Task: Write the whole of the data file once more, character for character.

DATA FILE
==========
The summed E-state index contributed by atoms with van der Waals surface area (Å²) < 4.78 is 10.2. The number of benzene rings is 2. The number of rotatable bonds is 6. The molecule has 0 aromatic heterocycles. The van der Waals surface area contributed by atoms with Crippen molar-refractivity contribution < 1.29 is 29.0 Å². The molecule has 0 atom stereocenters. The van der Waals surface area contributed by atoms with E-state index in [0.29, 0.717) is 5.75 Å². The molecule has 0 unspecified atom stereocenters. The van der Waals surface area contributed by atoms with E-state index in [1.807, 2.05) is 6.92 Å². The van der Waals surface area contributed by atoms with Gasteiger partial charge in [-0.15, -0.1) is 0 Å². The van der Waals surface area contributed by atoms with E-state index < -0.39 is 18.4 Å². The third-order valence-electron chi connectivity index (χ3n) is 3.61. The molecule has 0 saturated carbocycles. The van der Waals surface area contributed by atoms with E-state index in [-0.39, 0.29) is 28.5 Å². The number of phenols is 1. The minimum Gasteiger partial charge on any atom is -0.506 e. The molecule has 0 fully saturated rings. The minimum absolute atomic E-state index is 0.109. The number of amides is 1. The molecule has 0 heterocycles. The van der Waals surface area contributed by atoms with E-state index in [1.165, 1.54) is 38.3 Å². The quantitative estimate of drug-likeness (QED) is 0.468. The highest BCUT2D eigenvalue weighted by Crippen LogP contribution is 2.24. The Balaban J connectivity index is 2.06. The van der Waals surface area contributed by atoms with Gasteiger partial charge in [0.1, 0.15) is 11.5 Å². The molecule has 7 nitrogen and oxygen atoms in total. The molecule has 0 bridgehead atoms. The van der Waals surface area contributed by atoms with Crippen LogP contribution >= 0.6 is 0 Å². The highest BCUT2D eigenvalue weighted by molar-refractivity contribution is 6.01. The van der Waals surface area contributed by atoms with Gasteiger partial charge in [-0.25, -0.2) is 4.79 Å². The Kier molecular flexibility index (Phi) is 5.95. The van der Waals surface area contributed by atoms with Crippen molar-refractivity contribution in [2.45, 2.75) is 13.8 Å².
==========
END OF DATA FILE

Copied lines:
The summed E-state index contributed by atoms with van der Waals surface area (Å²) < 4.78 is 10.2. The number of benzene rings is 2. The number of rotatable bonds is 6. The molecule has 0 aromatic heterocycles. The van der Waals surface area contributed by atoms with Crippen molar-refractivity contribution < 1.29 is 29.0 Å². The molecule has 0 atom stereocenters. The van der Waals surface area contributed by atoms with E-state index in [0.29, 0.717) is 5.75 Å². The molecule has 0 unspecified atom stereocenters. The van der Waals surface area contributed by atoms with E-state index in [1.807, 2.05) is 6.92 Å². The van der Waals surface area contributed by atoms with Gasteiger partial charge in [-0.15, -0.1) is 0 Å². The van der Waals surface area contributed by atoms with E-state index < -0.39 is 18.4 Å². The third-order valence-electron chi connectivity index (χ3n) is 3.61. The molecule has 0 saturated carbocycles. The van der Waals surface area contributed by atoms with E-state index in [-0.39, 0.29) is 28.5 Å². The number of phenols is 1. The minimum Gasteiger partial charge on any atom is -0.506 e. The molecule has 0 fully saturated rings. The minimum absolute atomic E-state index is 0.109. The number of amides is 1. The molecule has 0 heterocycles. The van der Waals surface area contributed by atoms with E-state index in [1.165, 1.54) is 38.3 Å². The quantitative estimate of drug-likeness (QED) is 0.468. The highest BCUT2D eigenvalue weighted by Crippen LogP contribution is 2.24. The Balaban J connectivity index is 2.06. The van der Waals surface area contributed by atoms with Gasteiger partial charge in [0.1, 0.15) is 11.5 Å². The molecule has 7 nitrogen and oxygen atoms in total. The molecule has 0 bridgehead atoms. The van der Waals surface area contributed by atoms with Crippen LogP contribution >= 0.6 is 0 Å². The highest BCUT2D eigenvalue weighted by molar-refractivity contribution is 6.01. The van der Waals surface area contributed by atoms with Gasteiger partial charge in [-0.25, -0.2) is 4.79 Å². The Kier molecular flexibility index (Phi) is 5.95. The van der Waals surface area contributed by atoms with Crippen molar-refractivity contribution in [2.45, 2.75) is 13.8 Å².